Philippines slides down 2 places in 2024 World Press Freedom Index

Cristina Chi - Philstar.com
Philippines slides down 2 places in 2024 World Press Freedom Index
Demonstrators light candles at a rally calling for justice following the murder of a Philippine radio broadcaster, in Quezon City in suburban Manila on October 4, 2022.
AFP / Jam Sta. Rosa

MANILA, Philippines — The Philippines has sunk two spots to place 134th out of 180 countries in this year's World Press Freedom Index, with media conditions continuing to fall below the standards of a free press even without a government openly hostile to journalists.  

The Philippines' slightly lower rating in Reporters Without Borders’ (RSF) annual index on press freedom comes a year after it soared 15 spots to its highest ranking in six years, with the media watchdog noting that President Ferdinand Marcos Jr.'s first six months in office had "loosened constraints on the media."

Based on the incidents monitored by the Center for Media Freedom and Responsibility (CMFR) and the National Union of Journalists of the Philippines (NUJP), more attacks and threats against journalists took place in the first 22 months of Marcos' presidency compared to the same period under Duterte's term.

At least 135 incidents of attacks and threats against media workers took place from July 2022 to April 30, 2024, according to the CMFR and NUJP, more than a third of which (50) were allegedly perpetrated by state agents.

This development reflects warnings by press freedom advocates that Marcos' milder approach to the media — a departure from Duterte's repeated verbal abuse to journalists — is only half the story.

"The adjustment may be a correction and reflects how bad the Duterte administration’s policies towards media were and the initial optimism with the improvements under the Marcos administration," said Jonathan de Santos, NUJP chairperson. 

"While we can say that the current administration is not as openly hostile to the press, the policies and strategies used during the Duterte years are still there and journalists in the Philippines are still at risk," he added.

Red-tagging still worrisome

In its country report, the RSF described the Philippines as "one of the region’s most dangerous countries for media professionals."

While the watchdog noted that fewer "violent attacks" have taken place under Marcos,  "harassment by means of threats and 'red-tagging' persists."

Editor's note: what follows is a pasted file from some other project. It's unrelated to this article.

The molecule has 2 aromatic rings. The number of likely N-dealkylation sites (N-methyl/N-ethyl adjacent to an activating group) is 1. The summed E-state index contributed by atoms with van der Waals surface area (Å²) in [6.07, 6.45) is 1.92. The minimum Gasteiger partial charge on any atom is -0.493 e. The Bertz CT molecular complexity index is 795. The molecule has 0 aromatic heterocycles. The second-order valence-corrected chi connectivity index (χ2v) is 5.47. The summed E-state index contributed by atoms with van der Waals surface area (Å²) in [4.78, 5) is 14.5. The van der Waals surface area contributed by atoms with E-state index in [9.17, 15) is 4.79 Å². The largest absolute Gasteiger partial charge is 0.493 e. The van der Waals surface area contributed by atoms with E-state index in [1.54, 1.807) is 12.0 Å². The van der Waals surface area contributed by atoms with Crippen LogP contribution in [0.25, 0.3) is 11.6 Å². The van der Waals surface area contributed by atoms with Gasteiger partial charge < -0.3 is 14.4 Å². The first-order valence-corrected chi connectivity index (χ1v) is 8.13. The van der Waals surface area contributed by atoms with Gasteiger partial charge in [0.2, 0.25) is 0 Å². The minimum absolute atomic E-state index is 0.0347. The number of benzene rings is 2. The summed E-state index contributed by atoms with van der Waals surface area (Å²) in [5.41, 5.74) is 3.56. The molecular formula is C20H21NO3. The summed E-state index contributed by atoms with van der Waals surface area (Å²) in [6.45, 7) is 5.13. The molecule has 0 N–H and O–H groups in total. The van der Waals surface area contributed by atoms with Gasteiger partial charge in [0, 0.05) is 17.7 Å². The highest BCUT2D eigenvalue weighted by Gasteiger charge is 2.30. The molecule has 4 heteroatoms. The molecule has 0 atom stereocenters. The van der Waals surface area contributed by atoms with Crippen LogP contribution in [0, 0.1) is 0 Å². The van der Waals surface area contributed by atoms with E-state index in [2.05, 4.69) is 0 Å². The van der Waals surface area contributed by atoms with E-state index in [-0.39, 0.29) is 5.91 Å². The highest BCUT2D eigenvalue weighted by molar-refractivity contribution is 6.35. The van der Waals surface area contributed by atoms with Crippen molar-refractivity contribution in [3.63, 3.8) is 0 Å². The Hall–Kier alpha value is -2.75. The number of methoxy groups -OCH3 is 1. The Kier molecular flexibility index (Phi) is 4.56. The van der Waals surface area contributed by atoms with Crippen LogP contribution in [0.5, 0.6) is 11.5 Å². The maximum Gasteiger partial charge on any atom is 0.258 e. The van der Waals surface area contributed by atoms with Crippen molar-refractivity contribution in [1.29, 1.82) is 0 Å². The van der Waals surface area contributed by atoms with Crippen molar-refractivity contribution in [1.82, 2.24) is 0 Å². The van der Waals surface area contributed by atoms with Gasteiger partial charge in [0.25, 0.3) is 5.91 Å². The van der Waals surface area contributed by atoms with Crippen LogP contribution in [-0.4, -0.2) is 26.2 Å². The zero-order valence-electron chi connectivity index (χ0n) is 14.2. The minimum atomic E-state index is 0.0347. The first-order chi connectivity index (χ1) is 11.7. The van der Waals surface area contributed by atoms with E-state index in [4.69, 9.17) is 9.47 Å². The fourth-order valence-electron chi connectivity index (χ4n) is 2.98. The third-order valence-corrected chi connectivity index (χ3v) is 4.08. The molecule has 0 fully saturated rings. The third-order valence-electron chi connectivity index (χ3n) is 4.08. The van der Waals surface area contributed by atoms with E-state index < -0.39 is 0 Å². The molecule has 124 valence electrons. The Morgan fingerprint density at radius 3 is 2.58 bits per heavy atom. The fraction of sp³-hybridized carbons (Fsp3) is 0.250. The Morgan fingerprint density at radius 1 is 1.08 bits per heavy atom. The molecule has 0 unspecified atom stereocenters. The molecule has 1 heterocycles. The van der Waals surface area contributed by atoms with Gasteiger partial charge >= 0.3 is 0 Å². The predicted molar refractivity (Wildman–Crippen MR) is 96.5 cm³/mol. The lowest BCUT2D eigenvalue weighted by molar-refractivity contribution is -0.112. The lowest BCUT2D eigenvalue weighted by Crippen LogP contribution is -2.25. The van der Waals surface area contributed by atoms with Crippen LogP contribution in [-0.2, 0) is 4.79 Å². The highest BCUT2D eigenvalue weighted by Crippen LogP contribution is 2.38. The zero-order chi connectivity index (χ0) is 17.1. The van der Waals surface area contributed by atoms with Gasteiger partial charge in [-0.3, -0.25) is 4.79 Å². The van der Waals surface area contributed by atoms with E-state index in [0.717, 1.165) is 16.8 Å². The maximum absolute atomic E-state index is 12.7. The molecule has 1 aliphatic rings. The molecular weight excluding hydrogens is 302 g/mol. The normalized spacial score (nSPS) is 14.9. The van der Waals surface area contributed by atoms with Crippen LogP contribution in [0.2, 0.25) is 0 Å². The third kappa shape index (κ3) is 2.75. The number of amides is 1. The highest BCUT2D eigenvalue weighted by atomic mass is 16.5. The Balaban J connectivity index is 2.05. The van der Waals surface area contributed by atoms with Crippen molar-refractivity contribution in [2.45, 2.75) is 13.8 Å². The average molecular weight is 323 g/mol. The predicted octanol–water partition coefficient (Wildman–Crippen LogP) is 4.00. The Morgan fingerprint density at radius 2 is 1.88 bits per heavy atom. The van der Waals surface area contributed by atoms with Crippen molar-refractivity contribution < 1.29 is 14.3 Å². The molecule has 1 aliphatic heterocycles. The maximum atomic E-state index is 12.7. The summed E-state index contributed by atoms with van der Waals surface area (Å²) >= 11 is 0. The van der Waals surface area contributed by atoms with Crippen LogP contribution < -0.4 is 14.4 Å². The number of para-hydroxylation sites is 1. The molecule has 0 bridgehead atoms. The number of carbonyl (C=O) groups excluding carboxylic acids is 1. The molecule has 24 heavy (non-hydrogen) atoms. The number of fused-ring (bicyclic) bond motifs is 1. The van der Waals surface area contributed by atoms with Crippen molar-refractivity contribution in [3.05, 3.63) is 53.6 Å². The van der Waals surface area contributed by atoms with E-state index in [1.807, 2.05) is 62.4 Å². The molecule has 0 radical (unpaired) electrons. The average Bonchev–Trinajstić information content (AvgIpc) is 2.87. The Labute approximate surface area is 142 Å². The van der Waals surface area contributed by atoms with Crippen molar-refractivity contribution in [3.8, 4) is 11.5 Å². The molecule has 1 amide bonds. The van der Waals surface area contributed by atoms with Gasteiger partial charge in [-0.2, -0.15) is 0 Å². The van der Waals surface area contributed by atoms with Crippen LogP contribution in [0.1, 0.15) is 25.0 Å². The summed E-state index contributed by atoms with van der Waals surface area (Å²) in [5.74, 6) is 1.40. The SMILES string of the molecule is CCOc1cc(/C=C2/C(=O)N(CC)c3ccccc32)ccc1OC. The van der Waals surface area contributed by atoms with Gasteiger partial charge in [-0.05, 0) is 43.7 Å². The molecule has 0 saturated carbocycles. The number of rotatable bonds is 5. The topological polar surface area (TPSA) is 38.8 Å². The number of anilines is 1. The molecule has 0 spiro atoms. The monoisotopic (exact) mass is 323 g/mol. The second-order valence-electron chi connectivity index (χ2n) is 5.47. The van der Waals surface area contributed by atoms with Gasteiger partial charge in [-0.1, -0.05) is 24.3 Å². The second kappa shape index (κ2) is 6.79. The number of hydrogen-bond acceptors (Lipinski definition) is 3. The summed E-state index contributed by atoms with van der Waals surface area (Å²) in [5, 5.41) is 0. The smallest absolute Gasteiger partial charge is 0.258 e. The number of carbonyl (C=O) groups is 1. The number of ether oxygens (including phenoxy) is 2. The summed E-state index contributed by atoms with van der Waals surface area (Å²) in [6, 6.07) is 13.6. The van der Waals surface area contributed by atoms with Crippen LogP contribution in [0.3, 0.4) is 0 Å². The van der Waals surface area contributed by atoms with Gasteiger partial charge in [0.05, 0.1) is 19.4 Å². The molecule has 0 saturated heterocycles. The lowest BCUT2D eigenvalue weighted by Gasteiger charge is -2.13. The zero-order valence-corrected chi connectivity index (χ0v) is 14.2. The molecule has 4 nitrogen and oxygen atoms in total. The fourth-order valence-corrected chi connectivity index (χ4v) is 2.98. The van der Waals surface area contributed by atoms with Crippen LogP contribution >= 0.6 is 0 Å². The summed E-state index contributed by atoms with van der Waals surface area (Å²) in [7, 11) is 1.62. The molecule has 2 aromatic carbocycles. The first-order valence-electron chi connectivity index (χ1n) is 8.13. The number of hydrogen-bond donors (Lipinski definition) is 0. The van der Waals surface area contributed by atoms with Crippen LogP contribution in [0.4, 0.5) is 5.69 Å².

Red-tagging is the act of labeling people and organizations as rebels, terrorists and enemies of the state. While the practice exploded under Duterte, it has continued to be used against journalists, rights defenders and perceived critics under Marcos. 

Most of the 75 cases of intimidation of the press recorded by CMFR and NUJP since 2022 involve the practice of red-tagging (45).

De Santos also noted in January that compared to the previous presidency, “where there was just one center of power, there are now several powerful figures that journalists might be wary to ‘offend."

In November 2023, radio anchor Juan Jumalon was gunned down while broadcasting on Facebook for 94.7 Gold FM. The gunman suspected to be behind his killing was arrested this week. 

RSF also noted that the government has yet to decriminalize libel and cyberlibel, which human rights experts have criticized for being outdated laws that have a chilling effect on journalists and freedom of expression.

CMFR and NUJP said that eight journalists have been charged with libel since July 2022, while four of the five arrests recorded were related to cyber libel complaints.

De Santos said that the Philippines' poorer performance in RSF's 2024 press freedom index should prompt the government to take action on the more worrying aspects of the media environment in the country.

"The government could see this as a prompt to institute reforms like the decriminalization of libel and an official acknowledgment of the practice of red-tagging and an official end to that unwritten policy," he added.

Irene Khan, United Nations special rapporteur for freedom of expression, said during her visit to the Philippines that there is no "proper system" for the protection or prevention of attacks against journalists, with initiatives by the Presidential Task Force on Media Security to provide security escorts during elections "not enough."

Khan said journalists in the Philippines have become wary of approaching police, noting that this may be the "same police that may have tagged you or brought false charges against you."

Journalists face economic threats

The Philippines, once widely regarded as the freest press in Asia, is also dealing with a growing concentration of media ownership, while the sustainability of online independent press remains uncertain, RSF noted.

This is "a development accompanied by closer ties between media-owning families and political barons at regional and national levels," the watchdog said.

The media watchdog noted two worrying developments: the emergence of a third media giant owned by the Villar family's Villar Group, which has ties to former president Duterte's family, and the increasing media influence of House Speaker Martin Romualdez, the president's cousin.  

Romualdez' family owns the national broadsheet Manila Standard, which last year established a joint venture with ABS-CBN's radio business.

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